BEIRUT (Reuters) - Syrian Islamist insurgents attacked government forces and their allies in the country’s northwest on Friday where the same factions recently waged a fierce assault that inflicted heavy losses, monitors said.
The insurgents, including fighters from the al Qaeda-affiliated Nusra Front, had already captured one village just two hours after beginning the latest attack southwest of Aleppo, the Syrian Observatory for Human Rights said.
Government forces were responding with shelling and heavy air strikes in the area, near the town of Khan Touman, the British-based monitoring group said.
Nusra Front spearheaded an attack on Khan Touman last month, delivering one of the biggest battlefield setbacks yet to a coalition of foreign Shi’ite fighters, including Iranians and the Lebanese Hezbollah fighting in support of Syrian government forces.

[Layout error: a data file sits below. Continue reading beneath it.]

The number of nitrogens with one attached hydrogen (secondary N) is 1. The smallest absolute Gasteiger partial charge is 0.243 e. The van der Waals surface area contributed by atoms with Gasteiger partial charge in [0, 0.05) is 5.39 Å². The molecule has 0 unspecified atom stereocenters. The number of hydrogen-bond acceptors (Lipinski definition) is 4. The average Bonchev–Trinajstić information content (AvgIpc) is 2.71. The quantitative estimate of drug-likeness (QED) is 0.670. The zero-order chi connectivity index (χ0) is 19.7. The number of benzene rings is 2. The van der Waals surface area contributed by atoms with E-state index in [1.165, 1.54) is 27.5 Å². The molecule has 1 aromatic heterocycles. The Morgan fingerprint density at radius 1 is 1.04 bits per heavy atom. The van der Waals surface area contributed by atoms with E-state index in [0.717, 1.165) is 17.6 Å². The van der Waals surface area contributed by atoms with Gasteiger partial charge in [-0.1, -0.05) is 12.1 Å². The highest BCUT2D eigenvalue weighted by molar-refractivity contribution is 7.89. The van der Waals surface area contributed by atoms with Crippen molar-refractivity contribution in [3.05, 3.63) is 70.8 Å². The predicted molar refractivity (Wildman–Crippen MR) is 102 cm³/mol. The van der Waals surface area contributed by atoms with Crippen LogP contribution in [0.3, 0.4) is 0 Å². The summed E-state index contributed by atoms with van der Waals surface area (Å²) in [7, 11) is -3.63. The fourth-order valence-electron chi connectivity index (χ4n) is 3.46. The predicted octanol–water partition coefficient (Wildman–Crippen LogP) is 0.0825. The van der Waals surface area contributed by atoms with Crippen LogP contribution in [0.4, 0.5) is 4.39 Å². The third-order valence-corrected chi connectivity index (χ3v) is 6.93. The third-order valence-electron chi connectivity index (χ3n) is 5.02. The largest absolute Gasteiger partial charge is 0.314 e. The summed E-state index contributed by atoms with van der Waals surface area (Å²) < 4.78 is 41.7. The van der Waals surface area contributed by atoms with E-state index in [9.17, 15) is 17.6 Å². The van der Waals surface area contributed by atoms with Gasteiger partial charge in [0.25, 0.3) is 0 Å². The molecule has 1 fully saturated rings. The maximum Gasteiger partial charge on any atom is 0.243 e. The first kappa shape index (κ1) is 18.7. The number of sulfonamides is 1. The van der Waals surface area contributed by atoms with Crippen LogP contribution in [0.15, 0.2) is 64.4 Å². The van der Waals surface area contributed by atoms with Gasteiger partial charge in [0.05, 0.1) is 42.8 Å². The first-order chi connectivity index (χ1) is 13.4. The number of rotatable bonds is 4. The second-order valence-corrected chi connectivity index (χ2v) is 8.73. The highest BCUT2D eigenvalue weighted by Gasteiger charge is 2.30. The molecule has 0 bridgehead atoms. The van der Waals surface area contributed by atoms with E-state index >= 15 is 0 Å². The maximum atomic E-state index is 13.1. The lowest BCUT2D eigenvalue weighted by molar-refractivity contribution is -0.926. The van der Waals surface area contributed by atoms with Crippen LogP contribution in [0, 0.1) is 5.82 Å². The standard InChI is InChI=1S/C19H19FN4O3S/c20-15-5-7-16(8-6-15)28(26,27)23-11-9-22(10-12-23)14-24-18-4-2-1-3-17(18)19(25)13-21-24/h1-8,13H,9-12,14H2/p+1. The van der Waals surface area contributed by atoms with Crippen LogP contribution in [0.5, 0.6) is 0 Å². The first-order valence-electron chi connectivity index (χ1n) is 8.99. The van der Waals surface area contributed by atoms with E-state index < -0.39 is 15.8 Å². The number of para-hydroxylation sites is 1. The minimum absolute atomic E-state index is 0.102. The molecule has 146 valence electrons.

It was a rare success in recent months for rebels battling President Bashar al-Assad. Government forces and their allies have advanced against insurgents, and separately against Islamic State, in a number of other areas.
Russia’s military intervention in support of Damascus in September has helped turn the war Assad’s way.
The al Qaeda affiliate’s battlefield allies in Friday’s assault included the powerful Islamist group Ahrar al-Sham and the Turkestan Islamic Party, the Observatory said.
Reporting by John Davison; Editing by Tom Heneghan
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